Monday, September 21, 2020

Questions over Air Botswana solvency

Air Botswana has recorded a P7.9 million loss in the first quarter of 2006 – the biggest loss so far, plunging government into a mad rush to privatize the airline before it collapses.

With the airline losses piling, Sunday Standard has raised the airline’s internal documents revealing that managers and external auditors have started expressing concern that “section 17 of the Air Botswana Act, requires among other things. that the airline must have appropriate allowance for its working capital. Failure to comply with the section could mean the airline is insolvent.”

The documents further reveal that Air Botswana has been defaulting on its financial obligations. The Airline defaulted on its USD 42 000 to USD 45 000 payment as part of the BAe 146 Lease Agreement from April 2006 to July 2006. It is understood that the money was recently paid following warnings by the Airline Secretary and corporate Counsel, Tebogo Moipolai, that such non compliance could lead to termination of the BAe 146 lease and expose the corporation to a claim for damages and adversely affect its image on the eve of privatization.

The airline’s current quarterly results loss of P7, 9 million indicate the airline missed the target by about 25%. The airline’s operating costs are 19% above last year and it spent P4, 2 million in wet lease costs compared to a budget of P 1 million, overshooting the budget by 328%.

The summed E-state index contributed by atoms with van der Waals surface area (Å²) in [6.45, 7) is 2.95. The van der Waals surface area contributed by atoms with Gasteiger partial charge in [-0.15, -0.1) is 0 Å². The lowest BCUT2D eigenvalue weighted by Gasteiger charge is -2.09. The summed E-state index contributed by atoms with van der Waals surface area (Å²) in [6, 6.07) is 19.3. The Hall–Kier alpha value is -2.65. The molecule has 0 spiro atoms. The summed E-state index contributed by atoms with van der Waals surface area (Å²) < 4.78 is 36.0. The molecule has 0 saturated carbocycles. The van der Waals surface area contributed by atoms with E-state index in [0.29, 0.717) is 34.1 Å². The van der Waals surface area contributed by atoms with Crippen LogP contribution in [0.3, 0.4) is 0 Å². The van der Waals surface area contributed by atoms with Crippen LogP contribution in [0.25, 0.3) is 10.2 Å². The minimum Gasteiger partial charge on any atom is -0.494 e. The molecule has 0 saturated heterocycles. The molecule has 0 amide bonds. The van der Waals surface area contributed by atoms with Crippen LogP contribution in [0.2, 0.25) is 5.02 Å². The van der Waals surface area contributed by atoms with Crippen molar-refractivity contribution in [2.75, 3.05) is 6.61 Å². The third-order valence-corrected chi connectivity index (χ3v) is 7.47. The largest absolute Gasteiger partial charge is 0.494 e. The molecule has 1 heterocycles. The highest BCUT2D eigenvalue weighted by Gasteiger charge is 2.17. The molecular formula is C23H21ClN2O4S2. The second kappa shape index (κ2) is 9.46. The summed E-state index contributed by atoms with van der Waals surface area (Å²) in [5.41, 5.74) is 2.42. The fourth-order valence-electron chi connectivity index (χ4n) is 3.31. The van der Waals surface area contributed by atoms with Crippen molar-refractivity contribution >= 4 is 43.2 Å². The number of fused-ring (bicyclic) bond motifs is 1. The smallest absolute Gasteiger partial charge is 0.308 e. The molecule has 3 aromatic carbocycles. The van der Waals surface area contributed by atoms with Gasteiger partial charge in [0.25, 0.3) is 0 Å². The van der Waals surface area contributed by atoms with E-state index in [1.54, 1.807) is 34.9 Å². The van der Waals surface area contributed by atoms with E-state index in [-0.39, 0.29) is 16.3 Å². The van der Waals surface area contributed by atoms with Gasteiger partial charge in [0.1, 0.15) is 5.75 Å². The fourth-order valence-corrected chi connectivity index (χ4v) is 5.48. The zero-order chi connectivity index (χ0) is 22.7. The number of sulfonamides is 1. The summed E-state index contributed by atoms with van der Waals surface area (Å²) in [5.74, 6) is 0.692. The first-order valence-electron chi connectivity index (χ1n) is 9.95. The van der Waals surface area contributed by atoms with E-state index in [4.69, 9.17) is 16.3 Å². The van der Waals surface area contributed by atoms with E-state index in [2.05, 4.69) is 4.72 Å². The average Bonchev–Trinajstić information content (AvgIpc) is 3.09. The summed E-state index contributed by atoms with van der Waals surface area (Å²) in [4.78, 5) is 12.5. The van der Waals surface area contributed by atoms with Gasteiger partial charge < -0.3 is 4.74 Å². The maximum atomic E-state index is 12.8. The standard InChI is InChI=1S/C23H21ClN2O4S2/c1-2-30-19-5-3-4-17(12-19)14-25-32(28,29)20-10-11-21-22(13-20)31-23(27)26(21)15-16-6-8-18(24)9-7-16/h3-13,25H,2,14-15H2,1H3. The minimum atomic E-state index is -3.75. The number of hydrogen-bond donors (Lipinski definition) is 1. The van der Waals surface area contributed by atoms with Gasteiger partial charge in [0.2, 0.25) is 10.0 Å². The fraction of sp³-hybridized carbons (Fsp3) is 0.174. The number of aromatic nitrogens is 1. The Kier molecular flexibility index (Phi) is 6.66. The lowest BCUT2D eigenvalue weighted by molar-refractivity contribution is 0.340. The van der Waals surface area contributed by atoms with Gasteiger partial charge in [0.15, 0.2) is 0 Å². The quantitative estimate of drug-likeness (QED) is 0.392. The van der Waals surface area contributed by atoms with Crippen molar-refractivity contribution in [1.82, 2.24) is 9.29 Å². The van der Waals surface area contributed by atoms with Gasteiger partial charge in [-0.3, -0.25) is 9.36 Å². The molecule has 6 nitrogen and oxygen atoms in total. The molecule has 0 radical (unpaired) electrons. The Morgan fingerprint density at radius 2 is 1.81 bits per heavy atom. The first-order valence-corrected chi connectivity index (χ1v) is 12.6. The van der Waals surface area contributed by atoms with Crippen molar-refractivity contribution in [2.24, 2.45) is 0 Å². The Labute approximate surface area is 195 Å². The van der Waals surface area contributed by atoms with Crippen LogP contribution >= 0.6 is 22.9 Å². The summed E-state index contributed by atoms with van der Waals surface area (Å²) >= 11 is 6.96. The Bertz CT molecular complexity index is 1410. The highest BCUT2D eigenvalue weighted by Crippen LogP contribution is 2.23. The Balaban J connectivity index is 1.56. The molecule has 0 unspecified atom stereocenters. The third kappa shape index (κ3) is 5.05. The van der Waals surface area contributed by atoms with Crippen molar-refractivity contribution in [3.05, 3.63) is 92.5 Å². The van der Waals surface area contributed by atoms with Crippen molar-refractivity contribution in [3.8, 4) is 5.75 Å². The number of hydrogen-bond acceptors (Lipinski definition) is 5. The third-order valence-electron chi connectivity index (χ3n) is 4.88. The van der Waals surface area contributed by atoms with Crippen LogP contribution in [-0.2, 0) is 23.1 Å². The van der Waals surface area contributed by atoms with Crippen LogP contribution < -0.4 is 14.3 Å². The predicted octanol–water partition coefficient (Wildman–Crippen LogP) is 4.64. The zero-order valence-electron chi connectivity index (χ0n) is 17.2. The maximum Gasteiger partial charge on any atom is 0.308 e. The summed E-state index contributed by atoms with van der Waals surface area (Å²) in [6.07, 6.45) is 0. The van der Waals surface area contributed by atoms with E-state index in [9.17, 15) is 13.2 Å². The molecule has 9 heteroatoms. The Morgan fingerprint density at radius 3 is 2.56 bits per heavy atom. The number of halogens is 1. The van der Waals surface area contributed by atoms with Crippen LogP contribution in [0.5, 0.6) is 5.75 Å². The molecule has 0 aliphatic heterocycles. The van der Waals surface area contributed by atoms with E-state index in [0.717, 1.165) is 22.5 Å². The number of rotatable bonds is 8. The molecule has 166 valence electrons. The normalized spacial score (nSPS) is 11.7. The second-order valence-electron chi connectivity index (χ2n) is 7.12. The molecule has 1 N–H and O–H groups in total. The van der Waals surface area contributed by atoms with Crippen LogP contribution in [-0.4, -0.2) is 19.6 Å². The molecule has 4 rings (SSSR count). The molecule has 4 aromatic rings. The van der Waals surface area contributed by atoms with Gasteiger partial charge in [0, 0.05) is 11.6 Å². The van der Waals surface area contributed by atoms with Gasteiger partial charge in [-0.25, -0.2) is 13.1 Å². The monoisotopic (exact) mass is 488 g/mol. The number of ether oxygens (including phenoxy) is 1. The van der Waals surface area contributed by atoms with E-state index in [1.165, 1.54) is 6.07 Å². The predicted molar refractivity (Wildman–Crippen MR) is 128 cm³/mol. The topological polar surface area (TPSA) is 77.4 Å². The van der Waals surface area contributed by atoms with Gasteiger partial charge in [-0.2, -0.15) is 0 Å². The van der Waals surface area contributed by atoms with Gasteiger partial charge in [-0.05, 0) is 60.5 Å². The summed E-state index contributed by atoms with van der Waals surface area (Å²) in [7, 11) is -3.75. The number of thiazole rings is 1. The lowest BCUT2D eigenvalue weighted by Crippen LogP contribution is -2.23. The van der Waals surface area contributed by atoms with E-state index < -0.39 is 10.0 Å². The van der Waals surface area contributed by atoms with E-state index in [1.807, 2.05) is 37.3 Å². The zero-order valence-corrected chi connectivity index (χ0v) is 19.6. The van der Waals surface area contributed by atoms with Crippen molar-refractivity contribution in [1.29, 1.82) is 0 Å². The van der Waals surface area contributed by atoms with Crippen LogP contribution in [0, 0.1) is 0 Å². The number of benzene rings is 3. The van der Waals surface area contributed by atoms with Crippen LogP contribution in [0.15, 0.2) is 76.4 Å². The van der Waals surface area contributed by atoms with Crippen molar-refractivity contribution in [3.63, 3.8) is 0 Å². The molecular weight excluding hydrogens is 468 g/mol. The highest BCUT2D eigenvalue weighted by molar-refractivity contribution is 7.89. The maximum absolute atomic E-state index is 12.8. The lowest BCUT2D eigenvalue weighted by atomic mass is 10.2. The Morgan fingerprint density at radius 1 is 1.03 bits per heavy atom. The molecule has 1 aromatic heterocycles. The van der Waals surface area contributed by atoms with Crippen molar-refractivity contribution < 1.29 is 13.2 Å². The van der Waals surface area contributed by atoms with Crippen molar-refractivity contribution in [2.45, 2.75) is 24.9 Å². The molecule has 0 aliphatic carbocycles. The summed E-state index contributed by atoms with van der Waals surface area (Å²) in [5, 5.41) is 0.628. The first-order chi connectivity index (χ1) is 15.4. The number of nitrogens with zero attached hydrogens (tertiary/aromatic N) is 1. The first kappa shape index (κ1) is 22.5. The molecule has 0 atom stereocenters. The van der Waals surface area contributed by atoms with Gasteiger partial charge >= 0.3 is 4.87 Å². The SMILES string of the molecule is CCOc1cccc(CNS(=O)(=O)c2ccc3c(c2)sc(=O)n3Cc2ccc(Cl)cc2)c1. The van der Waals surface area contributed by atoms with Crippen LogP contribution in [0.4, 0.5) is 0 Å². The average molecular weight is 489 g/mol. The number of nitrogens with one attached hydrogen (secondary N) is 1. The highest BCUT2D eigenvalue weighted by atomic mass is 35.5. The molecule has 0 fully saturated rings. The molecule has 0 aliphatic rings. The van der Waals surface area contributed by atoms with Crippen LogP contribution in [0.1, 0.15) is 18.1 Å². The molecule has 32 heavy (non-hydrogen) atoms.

Sunday Standard can further reveal that, although the airline carried more passengers this year compared to the same period last year, it incurred heavy losses because operational costs were not reigned in. Among the greatest areas of concern are the senior management’s company credit card free spending. The Air Botswana credit card spendfest paper trail has turned up information that the company credit card is being used to buy grocery and recently turned up a bill of more than P300 000. The amount was, however, later reversed under mysterious circumstances.

The company is poor financial position is currently being used to rally support for the proposed accelerated privatization of the airline. Some insiders are, however, convinced that the accelerated privatization interest is creating a burning platform to push their agenda: That they are harnessing government’s worst fear that the airline may collapse to rush the privatization process through.

The motivation to rush the privatization process is being justified by the assessment that the airline can not achieve operational reliability unless they buy a new airplane. The current argument is that Air Botswana is in the red and can not afford to buy a new airplane without government’s subvention.
Some managers however argue that when the decision to privatize was made, there was nothing to support the argument that Air Botswana can only buy a new aircraft through a government subvention. To the contrary, in latter months several financial institutions proposed to finance the purchase on very easy terms.

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